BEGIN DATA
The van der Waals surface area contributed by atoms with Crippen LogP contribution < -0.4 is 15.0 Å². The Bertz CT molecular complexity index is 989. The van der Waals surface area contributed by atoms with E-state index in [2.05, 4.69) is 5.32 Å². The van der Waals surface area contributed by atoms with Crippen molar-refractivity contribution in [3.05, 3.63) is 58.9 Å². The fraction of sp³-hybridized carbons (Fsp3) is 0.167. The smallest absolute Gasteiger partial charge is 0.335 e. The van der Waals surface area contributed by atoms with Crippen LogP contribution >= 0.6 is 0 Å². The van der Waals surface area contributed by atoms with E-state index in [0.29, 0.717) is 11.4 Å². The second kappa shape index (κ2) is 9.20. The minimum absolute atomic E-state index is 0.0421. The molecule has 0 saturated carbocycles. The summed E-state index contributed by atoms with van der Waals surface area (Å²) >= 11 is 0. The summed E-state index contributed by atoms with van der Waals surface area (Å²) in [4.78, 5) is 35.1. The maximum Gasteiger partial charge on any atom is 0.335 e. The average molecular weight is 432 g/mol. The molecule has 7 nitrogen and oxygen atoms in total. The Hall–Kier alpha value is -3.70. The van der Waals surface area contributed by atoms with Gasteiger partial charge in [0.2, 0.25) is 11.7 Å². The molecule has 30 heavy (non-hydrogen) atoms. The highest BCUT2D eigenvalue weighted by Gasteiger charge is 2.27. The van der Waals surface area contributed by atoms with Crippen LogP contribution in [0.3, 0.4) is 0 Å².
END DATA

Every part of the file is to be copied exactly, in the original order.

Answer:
The van der Waals surface area contributed by atoms with Crippen LogP contribution < -0.4 is 15.0 Å². The Bertz CT molecular complexity index is 989. The van der Waals surface area contributed by atoms with E-state index in [2.05, 4.69) is 5.32 Å². The van der Waals surface area contributed by atoms with Crippen molar-refractivity contribution in [3.05, 3.63) is 58.9 Å². The fraction of sp³-hybridized carbons (Fsp3) is 0.167. The smallest absolute Gasteiger partial charge is 0.335 e. The van der Waals surface area contributed by atoms with Crippen LogP contribution >= 0.6 is 0 Å². The van der Waals surface area contributed by atoms with E-state index in [0.29, 0.717) is 11.4 Å². The second kappa shape index (κ2) is 9.20. The minimum absolute atomic E-state index is 0.0421. The molecule has 0 saturated carbocycles. The summed E-state index contributed by atoms with van der Waals surface area (Å²) >= 11 is 0. The summed E-state index contributed by atoms with van der Waals surface area (Å²) in [4.78, 5) is 35.1. The maximum Gasteiger partial charge on any atom is 0.335 e. The average molecular weight is 432 g/mol. The molecule has 7 nitrogen and oxygen atoms in total. The Hall–Kier alpha value is -3.70. The van der Waals surface area contributed by atoms with Gasteiger partial charge in [0.2, 0.25) is 11.7 Å². The molecule has 30 heavy (non-hydrogen) atoms. The highest BCUT2D eigenvalue weighted by Gasteiger charge is 2.27. The van der Waals surface area contributed by atoms with Crippen LogP contribution in [0.3, 0.4) is 0 Å².